The court acknowledged that while section 931 excludes class actions generally, the last sentence of that section sets forth an exception for class actions pertaining “solely [to] the incorporation of a defective component into a residence.” However, the court found that this provision needed to be reconciled with section 896, which excluded claims solely for defects within manufactured products. The court noted that a manufactured product qualifies as a defective component. Thus, in an effort to harmonize the two sections, the court held that the class action exception applies only to those claims related solely to the incorporation into the home of a defective component other than a product that is completely manufactured offsite. Based on this interpretation of the statute, the court reversed the lower court’s decision and granted Kohler’s motion for anti-class certification.

The Kohler Co. case narrowed plaintiffs’ ability to use the Act to pursue class action claims. The court’s interpretation of the Act establishes that plaintiffs cannot use the Act to assert class action claims for defects in manufactured products. Thus, the Kohler Co. decision reminds us that a cause of action under the Act is not permitted for any claims, whether individual or class actions, against manufacturers for alleged defects of products completely manufactured offsite. On the flipside, this decision also reminds us that product manufacturers are not afforded the defenses of the Act.

Insurance Agent Versus Experienced Policyholder Attorney Viewpoints About Insurance Coverage Denials

Chip Merlin | Property Insurance Coverage Law Blog | January 13, 2019

Ed Eshoo works out of Merlin Law Group’s Chicago office and is one of the best property insurance policyholder coverage attorneys you could find. I do not think there is anybody with a national reputation as being “the expert” on the 165-line Standard Fire Insurance Policy on a national, rather than state, basis. Ed is an extreme competitor, and it shows in his daughter Emily Eshoo who is a varsity basketball player at the University of Tampa.

Ed Eshoo wrote a post last week, Ask An Allstate Insurance Agent, that had two of the foremost insurance agent educators in the country, Bill Wilson and David Thompson, write responses. It would be a real treat for an audience if we could ever get Ed, Bill, and David together on a panel discussing insurance coverage and insurance viewpoints because they are experienced, knowledgeable, passionate, and fun people. All of us are better for knowing and having a chance to read and learn from their thoughts.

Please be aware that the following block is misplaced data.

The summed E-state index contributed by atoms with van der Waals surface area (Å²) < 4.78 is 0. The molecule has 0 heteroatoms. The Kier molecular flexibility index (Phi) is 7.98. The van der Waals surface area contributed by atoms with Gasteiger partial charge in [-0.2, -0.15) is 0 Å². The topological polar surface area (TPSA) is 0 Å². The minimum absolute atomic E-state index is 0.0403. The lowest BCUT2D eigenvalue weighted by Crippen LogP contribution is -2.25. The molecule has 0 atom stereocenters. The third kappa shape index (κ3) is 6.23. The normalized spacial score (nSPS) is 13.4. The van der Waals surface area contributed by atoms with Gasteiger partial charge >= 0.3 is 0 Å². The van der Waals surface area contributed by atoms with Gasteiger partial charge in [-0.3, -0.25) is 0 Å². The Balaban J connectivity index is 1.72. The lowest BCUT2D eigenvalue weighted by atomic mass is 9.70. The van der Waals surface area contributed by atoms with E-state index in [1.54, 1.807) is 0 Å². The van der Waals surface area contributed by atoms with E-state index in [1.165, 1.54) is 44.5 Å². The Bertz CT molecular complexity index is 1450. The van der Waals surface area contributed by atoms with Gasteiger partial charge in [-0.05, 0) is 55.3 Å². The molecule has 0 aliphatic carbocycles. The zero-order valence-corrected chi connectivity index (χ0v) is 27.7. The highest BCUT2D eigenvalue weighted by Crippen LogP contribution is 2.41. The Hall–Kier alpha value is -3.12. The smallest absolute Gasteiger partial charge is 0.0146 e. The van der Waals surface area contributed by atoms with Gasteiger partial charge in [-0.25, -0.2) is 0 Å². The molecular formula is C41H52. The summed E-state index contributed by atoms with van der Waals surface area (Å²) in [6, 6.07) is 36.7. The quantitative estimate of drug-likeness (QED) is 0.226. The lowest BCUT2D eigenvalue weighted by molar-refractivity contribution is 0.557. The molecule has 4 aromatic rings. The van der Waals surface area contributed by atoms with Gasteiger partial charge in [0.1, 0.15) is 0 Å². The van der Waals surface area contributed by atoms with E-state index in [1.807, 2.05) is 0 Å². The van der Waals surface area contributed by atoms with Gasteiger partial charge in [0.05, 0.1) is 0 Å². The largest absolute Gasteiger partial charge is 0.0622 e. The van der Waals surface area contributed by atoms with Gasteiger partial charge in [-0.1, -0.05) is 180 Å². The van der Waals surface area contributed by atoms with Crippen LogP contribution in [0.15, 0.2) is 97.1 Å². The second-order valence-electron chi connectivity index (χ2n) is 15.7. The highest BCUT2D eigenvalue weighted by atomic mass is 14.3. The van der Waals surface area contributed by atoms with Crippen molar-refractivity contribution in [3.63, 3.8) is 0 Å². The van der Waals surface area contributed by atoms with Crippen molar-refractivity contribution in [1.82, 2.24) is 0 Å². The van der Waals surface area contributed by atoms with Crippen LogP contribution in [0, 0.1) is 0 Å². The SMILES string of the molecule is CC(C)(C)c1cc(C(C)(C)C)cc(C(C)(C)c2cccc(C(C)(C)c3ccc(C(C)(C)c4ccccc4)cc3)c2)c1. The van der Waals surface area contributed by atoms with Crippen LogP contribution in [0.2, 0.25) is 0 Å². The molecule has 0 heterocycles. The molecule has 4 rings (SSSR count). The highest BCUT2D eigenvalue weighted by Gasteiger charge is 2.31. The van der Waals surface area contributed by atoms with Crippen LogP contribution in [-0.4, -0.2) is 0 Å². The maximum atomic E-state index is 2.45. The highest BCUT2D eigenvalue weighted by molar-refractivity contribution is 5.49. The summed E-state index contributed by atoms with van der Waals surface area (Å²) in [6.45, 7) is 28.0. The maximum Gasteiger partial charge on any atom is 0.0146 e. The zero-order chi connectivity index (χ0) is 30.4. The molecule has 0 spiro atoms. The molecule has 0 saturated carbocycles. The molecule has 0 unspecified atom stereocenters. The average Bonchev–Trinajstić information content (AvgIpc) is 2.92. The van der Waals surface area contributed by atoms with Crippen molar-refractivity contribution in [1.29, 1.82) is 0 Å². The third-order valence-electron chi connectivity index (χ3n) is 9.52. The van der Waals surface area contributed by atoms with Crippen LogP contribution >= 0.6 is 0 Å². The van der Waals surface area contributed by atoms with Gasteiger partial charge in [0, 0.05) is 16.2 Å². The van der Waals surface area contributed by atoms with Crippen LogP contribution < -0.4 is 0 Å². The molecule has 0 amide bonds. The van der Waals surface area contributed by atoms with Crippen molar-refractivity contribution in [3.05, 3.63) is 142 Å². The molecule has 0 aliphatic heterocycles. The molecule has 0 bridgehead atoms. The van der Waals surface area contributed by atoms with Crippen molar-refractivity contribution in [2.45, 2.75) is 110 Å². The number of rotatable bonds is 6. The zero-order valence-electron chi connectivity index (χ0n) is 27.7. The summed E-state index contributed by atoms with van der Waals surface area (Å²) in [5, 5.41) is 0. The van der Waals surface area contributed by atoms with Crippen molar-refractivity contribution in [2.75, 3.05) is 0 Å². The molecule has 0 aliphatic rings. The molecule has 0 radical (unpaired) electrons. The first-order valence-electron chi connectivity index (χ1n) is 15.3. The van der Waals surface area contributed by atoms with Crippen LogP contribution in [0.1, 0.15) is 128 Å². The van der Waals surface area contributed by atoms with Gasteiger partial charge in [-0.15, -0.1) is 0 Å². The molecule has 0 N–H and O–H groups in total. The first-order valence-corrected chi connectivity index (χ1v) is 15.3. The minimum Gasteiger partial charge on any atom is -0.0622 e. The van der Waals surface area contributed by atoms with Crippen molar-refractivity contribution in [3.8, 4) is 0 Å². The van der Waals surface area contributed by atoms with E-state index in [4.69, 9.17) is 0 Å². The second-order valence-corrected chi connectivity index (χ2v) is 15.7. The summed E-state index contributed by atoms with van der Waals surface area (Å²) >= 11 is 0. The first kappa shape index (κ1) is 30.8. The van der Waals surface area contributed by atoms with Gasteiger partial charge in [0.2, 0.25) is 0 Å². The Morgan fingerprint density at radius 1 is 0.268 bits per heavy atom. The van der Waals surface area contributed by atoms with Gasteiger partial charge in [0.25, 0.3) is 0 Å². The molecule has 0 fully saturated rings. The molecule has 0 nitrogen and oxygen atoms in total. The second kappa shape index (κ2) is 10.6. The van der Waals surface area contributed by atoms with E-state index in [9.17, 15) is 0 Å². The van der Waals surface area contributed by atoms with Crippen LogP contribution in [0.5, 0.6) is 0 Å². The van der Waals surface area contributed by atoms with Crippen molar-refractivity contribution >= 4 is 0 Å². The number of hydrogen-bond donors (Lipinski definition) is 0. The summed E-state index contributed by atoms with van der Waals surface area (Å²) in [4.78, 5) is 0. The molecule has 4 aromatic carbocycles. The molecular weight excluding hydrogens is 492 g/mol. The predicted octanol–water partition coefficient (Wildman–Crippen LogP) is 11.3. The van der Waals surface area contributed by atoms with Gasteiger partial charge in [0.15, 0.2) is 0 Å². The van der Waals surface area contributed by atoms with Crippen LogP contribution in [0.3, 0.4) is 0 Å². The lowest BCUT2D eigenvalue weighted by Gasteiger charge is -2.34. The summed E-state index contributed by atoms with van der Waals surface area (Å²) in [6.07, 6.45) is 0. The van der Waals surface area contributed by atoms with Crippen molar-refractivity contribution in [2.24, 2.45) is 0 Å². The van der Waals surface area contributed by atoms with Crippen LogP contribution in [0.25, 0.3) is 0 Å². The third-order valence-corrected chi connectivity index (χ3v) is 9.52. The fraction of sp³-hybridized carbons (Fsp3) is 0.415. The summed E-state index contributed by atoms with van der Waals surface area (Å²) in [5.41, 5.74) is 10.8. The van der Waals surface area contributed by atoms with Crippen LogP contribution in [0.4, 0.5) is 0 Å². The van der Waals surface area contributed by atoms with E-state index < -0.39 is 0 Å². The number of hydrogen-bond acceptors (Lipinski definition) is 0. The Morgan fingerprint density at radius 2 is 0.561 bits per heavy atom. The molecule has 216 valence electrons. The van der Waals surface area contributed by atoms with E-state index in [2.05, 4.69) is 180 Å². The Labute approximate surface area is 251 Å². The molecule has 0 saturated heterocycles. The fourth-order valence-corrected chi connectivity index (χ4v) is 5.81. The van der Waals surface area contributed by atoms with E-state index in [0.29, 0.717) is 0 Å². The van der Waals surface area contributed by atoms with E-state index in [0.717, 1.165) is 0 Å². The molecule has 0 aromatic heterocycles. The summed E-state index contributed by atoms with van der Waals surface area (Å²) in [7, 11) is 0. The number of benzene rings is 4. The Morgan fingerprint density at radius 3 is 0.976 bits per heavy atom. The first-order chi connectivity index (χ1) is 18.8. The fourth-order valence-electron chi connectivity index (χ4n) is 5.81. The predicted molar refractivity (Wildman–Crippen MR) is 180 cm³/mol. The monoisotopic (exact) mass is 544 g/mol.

Everybody in the insurance agent or insurance coverage business should buy Bill Wilson’s recent book, When Words Collide: Resolving Insurance Coverage and Claims Disputes. Bill Wilson made this statement in his work:

Unfortunately, in far too many cases, the denial of a claim is seemingly inexplicable. I’ve spent much of my career assisting independent agents in convincing claims adjusters that a loss is covered. Over the past few years, I began keeping an electronic copy of many of these inquiries where the adjuster’s (or agent’s) logic makes no sense. At last count, the number totaled 519.

I could fill another book with these bizarre rationales for and against coverage. All too often, they arise from ignorance stemming from substandard (or no) education or the failure (or inability) to read, with comprehension, what the policy forms actually say.

Bill Wilson correctly notes that most claims presented get paid by the insurance companies. I am not so certain whether all the claim value that should get paid is actually paid from my view and experience. However, the point is that most claims do get paid. Attorneys are not hired and everybody is happy, even if unaware they may not have been fully compensated.

If this is the case, I would suggest that Ed Eshoo’s experience and viewpoint (as well is mine) is based largely upon denied claims and claims where a coverage gap exists that could have been prevented with a different insurance product sold. Nobody is calling Merlin Law Group attorneys explaining and celebrating how routine or tough insurance coverage calls are made in the policyholder’s favor. Merlin Law Group attorneys are usually called to help resolve the coverage or valuation problem existing in a property insurance claim.

Merlin Law Group attorneys routinely get referrals from upset insurance agents who cannot convince ill-informed insurance claims adjusters. I would love for Ed Eshoo to spend a few weeks on the road with David Thompson since David invited him to do so—almost as a challenge. I think David Thompson and Ed Eshoo would quickly become friends. David Thompson would learn how good of a person and attorney Ed Eshoo is. From my viewpoint, putting those two smart people together would show David’s independent agents there exists another breed of policyholder lawyer they have never met. Ed Eshoo may find his reputation, legend, and his professional learning growing as well.

Differing viewpoints when professionally analyzed in a positive manner create growth. I feel gratitude to know Ed Eshoo, Bill Wilson and David Thompson. When they speak, people should listen.